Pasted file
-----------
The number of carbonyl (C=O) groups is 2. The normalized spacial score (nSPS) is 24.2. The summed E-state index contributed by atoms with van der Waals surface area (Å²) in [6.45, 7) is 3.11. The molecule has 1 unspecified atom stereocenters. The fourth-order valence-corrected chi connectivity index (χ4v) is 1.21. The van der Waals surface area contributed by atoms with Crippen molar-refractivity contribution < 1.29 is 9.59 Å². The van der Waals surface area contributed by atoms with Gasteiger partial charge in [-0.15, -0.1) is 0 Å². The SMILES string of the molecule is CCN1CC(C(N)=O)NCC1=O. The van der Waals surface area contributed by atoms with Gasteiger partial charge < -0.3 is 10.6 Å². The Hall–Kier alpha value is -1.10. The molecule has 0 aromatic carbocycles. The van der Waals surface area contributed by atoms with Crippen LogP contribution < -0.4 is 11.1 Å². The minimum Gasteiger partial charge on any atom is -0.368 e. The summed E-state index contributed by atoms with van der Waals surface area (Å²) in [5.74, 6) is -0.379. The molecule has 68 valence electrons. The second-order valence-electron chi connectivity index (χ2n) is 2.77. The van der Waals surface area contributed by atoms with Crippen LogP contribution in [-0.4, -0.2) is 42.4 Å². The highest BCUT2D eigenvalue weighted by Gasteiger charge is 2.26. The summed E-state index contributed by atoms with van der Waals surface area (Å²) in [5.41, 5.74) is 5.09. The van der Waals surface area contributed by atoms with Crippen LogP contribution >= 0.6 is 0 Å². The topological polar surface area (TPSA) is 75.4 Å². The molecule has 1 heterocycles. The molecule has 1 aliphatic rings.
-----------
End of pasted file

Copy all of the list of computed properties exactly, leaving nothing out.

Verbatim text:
The number of carbonyl (C=O) groups is 2. The normalized spacial score (nSPS) is 24.2. The summed E-state index contributed by atoms with van der Waals surface area (Å²) in [6.45, 7) is 3.11. The molecule has 1 unspecified atom stereocenters. The fourth-order valence-corrected chi connectivity index (χ4v) is 1.21. The van der Waals surface area contributed by atoms with Crippen molar-refractivity contribution < 1.29 is 9.59 Å². The van der Waals surface area contributed by atoms with Gasteiger partial charge in [-0.15, -0.1) is 0 Å². The SMILES string of the molecule is CCN1CC(C(N)=O)NCC1=O. The van der Waals surface area contributed by atoms with Gasteiger partial charge < -0.3 is 10.6 Å². The Hall–Kier alpha value is -1.10. The molecule has 0 aromatic carbocycles. The van der Waals surface area contributed by atoms with Crippen LogP contribution < -0.4 is 11.1 Å². The minimum Gasteiger partial charge on any atom is -0.368 e. The summed E-state index contributed by atoms with van der Waals surface area (Å²) in [5.74, 6) is -0.379. The molecule has 68 valence electrons. The second-order valence-electron chi connectivity index (χ2n) is 2.77. The van der Waals surface area contributed by atoms with Crippen LogP contribution in [-0.4, -0.2) is 42.4 Å². The highest BCUT2D eigenvalue weighted by Gasteiger charge is 2.26. The summed E-state index contributed by atoms with van der Waals surface area (Å²) in [5.41, 5.74) is 5.09. The van der Waals surface area contributed by atoms with Crippen LogP contribution >= 0.6 is 0 Å². The topological polar surface area (TPSA) is 75.4 Å². The molecule has 1 heterocycles. The molecule has 1 aliphatic rings.